Moving now from shame to guilt, let’s review. Guilt is, “I have done something wrong.” Shame is, “I am something wrong.” Shame is never who we are after our conversion to Christ. Guilty, on the other hand, is who we are when we sin.
Understanding guilt is an important piece of understanding our salvation. In a legal (from a moral standpoint) sense, prior to Christ, we are all guilty. We are sinners in Adam and we are sinners in our actions. We are guilty on both counts. But Christ took our guilt upon Himself when He died on a cross in our place. The concept of substitution – Christ dying in our place – is at the heart of the gospel’s message of redemption. Christ died for our sins.
The beauty of the love, grace, and mercy of God is that all the guilt related to our sins goes away when we embrace the gospel message of Jesus Christ. “But God demonstrates His own love toward us, in that while we were yet sinners, Christ died for us” (Rom 5:8). “There is therefore now no condemnation for those who are in Christ Jesus” (Rom 8:1). “Having forgiven us all our transgressions, having cancelled out the certificate of debt consisting of decrees against us and which was hostile to us; and He has taken it out of the way, having nailed it to the cross” (Col 2:13-14).
Your sins, in a legal sense, are forgiven; past, present, and future. So what if I sin today? Is the penalty covered? Are there no consequences? When we sin today, the legal penalty of that sin is already taken care of. But in the area of our daily practice of holiness and of living into our new freedom in Christ, there is guilt and consequence when we sin.
Since sin is not compatible with our new identity in Christ, not fitting with the Holy Spirit who now lives inside, sin breaks our fellowship with God. It also breaks our fellowship with God’s family, our brothers and sisters in Christ. So when we sin, we are truly guilty.
But God has given us a way to restore that fellowship through confession and repentance. “If we confess our sins (acts committed, not our sin nature), God is faithful and righteous to forgive us our sins and to cleanse us from all unrighteousness (those ways we are not living into our identity in Christ). God’s cleansing is removing the hindrances to living the fruits of the Spirit that we already possess but are stunted by sin.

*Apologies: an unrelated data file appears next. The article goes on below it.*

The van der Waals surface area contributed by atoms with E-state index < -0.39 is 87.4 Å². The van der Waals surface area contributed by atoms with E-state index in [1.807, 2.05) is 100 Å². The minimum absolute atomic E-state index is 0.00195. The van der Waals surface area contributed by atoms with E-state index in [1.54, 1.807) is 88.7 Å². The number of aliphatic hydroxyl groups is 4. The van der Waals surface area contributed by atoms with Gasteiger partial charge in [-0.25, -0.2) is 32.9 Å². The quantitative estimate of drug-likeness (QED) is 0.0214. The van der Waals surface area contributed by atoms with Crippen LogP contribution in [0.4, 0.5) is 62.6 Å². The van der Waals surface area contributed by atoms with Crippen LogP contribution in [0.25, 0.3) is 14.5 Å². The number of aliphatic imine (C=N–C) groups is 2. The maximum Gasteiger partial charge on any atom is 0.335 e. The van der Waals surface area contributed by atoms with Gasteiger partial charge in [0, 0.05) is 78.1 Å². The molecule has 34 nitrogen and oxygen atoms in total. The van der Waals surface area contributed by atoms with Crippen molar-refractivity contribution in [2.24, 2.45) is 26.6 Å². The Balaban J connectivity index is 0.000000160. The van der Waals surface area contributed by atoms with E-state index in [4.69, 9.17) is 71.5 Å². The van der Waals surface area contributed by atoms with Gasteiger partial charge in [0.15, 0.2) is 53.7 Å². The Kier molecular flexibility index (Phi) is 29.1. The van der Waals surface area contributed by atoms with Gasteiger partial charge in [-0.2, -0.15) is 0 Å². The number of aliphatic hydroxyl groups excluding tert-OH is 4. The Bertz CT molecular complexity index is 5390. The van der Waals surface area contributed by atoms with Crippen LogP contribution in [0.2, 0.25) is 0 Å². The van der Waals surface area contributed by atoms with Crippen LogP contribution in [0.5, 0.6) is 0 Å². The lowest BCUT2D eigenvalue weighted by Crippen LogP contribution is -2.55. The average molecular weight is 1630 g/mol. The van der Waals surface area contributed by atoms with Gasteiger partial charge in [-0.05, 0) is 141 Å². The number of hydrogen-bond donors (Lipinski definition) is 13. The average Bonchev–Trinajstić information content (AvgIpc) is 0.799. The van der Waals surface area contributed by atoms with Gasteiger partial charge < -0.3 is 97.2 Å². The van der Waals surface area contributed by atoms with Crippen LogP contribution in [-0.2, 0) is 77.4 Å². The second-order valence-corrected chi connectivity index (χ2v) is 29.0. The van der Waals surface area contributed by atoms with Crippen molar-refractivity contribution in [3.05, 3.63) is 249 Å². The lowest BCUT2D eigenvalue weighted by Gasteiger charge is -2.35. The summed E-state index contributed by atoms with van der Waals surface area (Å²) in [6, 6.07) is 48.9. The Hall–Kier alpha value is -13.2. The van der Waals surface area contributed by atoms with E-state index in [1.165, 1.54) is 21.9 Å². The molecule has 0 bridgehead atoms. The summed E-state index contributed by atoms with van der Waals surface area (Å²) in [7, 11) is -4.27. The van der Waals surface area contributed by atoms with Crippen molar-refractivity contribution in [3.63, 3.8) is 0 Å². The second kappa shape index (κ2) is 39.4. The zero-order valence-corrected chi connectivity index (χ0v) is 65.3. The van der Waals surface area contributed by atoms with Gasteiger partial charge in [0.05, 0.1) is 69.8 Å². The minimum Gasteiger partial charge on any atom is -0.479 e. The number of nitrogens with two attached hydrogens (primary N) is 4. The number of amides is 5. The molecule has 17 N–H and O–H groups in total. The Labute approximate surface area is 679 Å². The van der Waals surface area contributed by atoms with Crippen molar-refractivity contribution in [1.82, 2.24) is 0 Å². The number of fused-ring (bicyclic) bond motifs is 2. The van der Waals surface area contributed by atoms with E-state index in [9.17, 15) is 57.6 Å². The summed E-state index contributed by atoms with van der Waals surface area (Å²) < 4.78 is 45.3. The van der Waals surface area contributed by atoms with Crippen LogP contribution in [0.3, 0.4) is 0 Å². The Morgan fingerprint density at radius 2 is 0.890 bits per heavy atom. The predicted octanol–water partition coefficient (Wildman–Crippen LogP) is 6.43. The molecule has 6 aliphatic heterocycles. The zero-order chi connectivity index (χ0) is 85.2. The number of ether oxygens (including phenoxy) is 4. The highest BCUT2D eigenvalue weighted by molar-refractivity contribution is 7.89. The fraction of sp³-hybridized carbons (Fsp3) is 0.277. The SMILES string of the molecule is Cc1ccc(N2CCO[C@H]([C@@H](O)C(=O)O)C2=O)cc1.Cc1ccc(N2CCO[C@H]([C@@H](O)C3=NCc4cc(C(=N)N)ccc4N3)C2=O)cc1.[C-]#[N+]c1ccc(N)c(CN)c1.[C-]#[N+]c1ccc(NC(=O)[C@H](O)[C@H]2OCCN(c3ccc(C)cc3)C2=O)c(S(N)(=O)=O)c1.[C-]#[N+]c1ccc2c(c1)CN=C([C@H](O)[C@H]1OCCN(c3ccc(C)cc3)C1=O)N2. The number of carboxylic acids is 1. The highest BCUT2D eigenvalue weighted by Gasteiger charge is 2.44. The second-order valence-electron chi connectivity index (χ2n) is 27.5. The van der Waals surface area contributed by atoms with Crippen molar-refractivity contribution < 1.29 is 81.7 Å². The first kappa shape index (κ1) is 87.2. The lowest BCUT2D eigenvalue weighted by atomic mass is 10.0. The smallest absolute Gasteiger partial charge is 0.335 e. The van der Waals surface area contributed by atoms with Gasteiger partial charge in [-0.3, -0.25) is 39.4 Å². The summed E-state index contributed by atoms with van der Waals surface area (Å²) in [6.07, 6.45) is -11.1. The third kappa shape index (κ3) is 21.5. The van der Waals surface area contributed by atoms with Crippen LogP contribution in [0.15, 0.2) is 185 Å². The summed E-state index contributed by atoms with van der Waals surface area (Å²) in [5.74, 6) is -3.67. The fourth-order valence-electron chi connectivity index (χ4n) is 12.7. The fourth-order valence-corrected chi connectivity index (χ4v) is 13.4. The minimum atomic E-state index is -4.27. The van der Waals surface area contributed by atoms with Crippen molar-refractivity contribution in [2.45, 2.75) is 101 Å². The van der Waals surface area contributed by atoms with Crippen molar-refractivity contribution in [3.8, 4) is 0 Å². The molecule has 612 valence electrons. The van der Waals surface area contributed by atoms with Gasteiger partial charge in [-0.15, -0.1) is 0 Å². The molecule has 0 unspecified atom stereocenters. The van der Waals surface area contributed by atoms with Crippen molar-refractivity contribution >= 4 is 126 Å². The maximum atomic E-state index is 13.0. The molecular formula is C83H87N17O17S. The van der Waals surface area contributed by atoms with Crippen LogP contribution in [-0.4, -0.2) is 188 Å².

Think of it this way. By virtue of our spiritual DNA – the Holy Spirit living inside – we are destined to produce the fruit of the Spirit as outlined in Galatians 5; love, joy, peace, patience, kindness, goodness, faithfulness, gentleness, and self-control. This is who we are. But just as a fruit tree can be stunted and produce bad fruit or no fruit due to disease, so we can produce bad fruit or no fruit due to sin. Our “fruit” production can be damaged by sin. When we confess our sins, God is faithful to heal the disease of sin.
So if we are truly guilty when we sin, how does guilt become a chain? Guilt becomes a chain when we forget God’s two great promises regarding our guilt. The first promise, in a justification sense, your sins are forgiven forever. The second promise, in a sanctification sense, you can be forgiven your present sins, be restored to fellowship, and infused with power to overcome sin.
When we fail to believe those promises, we are under the chain of guilt. When we aren’t really sure if God’s forgiveness is complete; for example, am I still paying the price for attending a séance as a teenager or for wishing my classmate dead when they cheated me out of my first place award or … you fill in the blank from your past. These sound crazy, but trust me, when we fail to believe and embrace and live into all of God’s promises regarding our forgiven guilt, we can be hamstrung by some crazy ideas. Let the chain of guilt go. Confess any sins of the present and move on in the grace, freedom, and joy of who you are in Christ. There is no more “paying for your sins” to be done. By God’s grace, by His free gift, you are forgiven.